UK current account switches are up by 3.7% from the year ago period.
In the past 12 months (1 October 2018 to 30 September 2019) there were 975,571 switches. That is up from 941,122 in the 12 month period to end September 2018.
On the other hand, switching totals remain below past levels.
For example, in the 12 months to end September 2016 there were 1,059,674.
The Current Account Switch Service has now completed over 6 million switches since its launch in September 2013.
The service launched following a recommendation from the Independent Commission on Banking in 2011. That report notes that UK consumers only changed bank accounts once every 26 years on average.
In your opinion, what presents the biggest operational challenge for FS providers in the COVID-19 crisis?
- Switching to large scale homeworking (51%, 162 Votes)
- Retraining the staff (32%, 102 Votes)
- Changing operating hours of branches and call centres (17%, 54 Votes)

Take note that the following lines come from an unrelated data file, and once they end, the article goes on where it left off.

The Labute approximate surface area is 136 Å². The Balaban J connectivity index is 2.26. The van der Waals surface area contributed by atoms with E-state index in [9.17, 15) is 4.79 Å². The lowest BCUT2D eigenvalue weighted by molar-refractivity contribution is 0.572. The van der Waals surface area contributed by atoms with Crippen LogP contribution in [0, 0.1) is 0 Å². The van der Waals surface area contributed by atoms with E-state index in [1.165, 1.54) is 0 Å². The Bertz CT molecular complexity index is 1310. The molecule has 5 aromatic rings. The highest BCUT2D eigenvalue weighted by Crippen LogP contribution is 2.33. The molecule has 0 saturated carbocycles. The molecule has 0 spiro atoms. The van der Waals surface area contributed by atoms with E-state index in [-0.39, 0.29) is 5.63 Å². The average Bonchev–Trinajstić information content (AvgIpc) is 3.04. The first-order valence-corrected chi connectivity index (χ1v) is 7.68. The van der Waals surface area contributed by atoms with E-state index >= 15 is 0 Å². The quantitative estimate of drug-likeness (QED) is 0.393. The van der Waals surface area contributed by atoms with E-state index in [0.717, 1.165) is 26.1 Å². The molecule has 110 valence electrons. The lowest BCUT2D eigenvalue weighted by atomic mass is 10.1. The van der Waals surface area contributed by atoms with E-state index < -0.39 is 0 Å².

Total Voters: 318
Around 46 million UK adults hold a current account. So with an average of around 1 million switches per year only around 2% of account holders are switching.
Such a low switching rate was not in the script for the UK government when 7 day switching was launched.
Awareness and satisfaction levels remain consistently high at 81% and 91% respectively.
UK current account switches: winners and losers
Nationwide Building Society is again the biggest winner ahead of HSBC, their positions unchanged from the prior quarter.
Nationwide continues its successful long-term drive to post current account market share gains. In the past six years it has grown its market share from 6% to over 8% of UK current accounts. In the first quarter Nationwide net seven day switching gains total more than 26,000.
Over the same period HSBC and NatWest are ahead by almost 16,000 switches.
Monzo and Starling Bank show the next highest number net gains for the second quarter in a row.
The biggest loser is again Lloyds Banking Group, down by more than 21,000 across its three brands.
TSB’s challenges continue following its well publicised IT meltdown in 2018, losing another 8,000 switchers.
7 day switching: over 35s more likely to complete a switch
Age continues to be a key indicator of switching behaviour. Younger people (37% of under 25s) more commonly leave their old account open when getting a new one. This compares to only 17% of over 35s.
Over 35s are more likely (65%) to complete a switch using the Current Account Switch Service than under 25s (42%).